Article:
Located south of Coaltown of Wemyss in a large, private estate on the shores of Fife, Wemyss Castle has been the property of the family of that name since the 13th century.

Sir Michael Wemyss was one of the emissaries sent to bring Queen Margaret, the “Maid of Norway” to Scotland in 1290. It was Margaret's death in Orkney, en route from Norway that precipitated the succession crisis in Scotland.

                                                               Wemyss History

The name of Wemyss is derived from the Gaelic 'uaimh' meaning 'cave'. On the coast of Fife, below the ruin known as MacDuff's Castle are caves containing Pictish paintings and it is thought that these gave rise to local place name of Wemyss. Wemyss has been the seat of the chiefs of the Clan Wemyss since the twelfth century and they almost certainly took their name from the land where they made their home.

The Wemyss family have the distinction of being one of the few lowland families directly descended from the Celtic nobility, through the MacDuff earls of Fife.

The family initially ensured their prosperity by supporting the cause of Robert the Bruce, and thereafter the name multiplied into many branches. The family seat, Wemyss Castle was built early in the thirteenth century and has the distinction of being the setting for the first meeting of Mary, Queen of Scots and her future husband, Henry. Lord Darnley.

By the eighteenth century the Wemyss family were recognised as the senior representatives of the ancient earldom of Fife. During the Wars of Independence in the following decades, Wemyss Castle was destroyed by the invading English army. Rebuilt in the 16th century, the round tower in the corner may date from the 13th century.

Mary Queen of Scots is said to have met Lord Darnley at Wemyss Castle (in February 1565). She married Darnley in July of the same year. The Earldom of Wemyss was created in 1657 and the Wemyss family still occupy the castle. It has been considerably modified and extended over the years. Although the Wemyss estate is private, a walled garden is open to the public on a limited basis.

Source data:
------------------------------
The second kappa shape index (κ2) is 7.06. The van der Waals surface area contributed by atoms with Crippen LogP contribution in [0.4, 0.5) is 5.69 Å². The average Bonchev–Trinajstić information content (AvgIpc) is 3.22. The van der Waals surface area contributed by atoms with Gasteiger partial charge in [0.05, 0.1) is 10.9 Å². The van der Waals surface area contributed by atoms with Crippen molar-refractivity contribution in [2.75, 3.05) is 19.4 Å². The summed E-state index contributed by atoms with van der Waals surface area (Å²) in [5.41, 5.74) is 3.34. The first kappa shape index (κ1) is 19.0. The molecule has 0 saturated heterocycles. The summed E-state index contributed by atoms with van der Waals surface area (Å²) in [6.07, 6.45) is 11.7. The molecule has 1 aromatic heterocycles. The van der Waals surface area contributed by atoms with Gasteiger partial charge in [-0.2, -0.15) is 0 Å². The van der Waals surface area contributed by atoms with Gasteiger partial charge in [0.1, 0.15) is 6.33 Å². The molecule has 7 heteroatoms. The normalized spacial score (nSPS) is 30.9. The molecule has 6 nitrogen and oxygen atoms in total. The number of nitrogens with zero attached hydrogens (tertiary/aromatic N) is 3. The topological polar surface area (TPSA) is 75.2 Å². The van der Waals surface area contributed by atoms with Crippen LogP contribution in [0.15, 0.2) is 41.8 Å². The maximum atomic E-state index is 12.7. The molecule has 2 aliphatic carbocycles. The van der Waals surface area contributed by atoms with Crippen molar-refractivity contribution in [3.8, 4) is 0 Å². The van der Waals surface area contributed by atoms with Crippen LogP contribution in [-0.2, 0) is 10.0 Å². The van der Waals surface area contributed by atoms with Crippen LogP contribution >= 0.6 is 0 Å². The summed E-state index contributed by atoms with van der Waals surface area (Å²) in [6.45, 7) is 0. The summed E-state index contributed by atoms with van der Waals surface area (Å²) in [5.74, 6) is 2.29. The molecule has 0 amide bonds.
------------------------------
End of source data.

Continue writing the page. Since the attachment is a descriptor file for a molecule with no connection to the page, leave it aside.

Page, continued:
Sir Michael Wemyss Granddaughter
“The Maid Of Norway”
Lady and Right Heir of Scotland

After King Alexander was buried at Dunfermline Abbey on 29 March 1286, the magnates and clerics of the realm assembled at Scone in parliament to select the Guardians of Scotland, who would keep the kingdom for the right heir. At this time it was thought that Queen Yolande was pregnant, so that Margaret was not yet the obvious successor. It is uncertain what happened to Yolande's child; most likely she had a miscarriage, although other accounts say that her child was still-born at Clackmannan on Saint Catherine's day (25 November 1286) with the Guardians in attendance to witness the event,[5] just possibly she had a false pregnancy, and there was even one dubious English claim that she was faking pregnancy.

This, according to the oaths taken, made Margaret the heir, but within weeks Robert Bruce, 5th Lord of Annandale and his son Robert, Earl of Carrick — the grandfather and father of the future King Robert Bruce — had raised a rebellion in the south-west, seizing royal castles. This rebellion was soon suppressed, and a Norwegian ambassador came to Scotland in the winter of 1286-1287 to argue Margaret's cause. Nothing came of this, and until 1289 the Guardians maintained the peace in Scotland between the competing claims of Margaret, Robert Bruce and John Balliol.

Far from the Scots displaying any desire to bring Margaret to Scotland, it was again Margaret's father Eric who raised the question again. Eric sent official ambassadors to Edward I of England, then in Gascony, in May of 1289, with papers referring to Margaret as "Queen". Negotiations from this time onwards were between Edward, who returned to England later in the year, and Eric, and excluded the Scots until Edward met with Robert Bruce and some of the Guardians at Salisbury in October of 1289.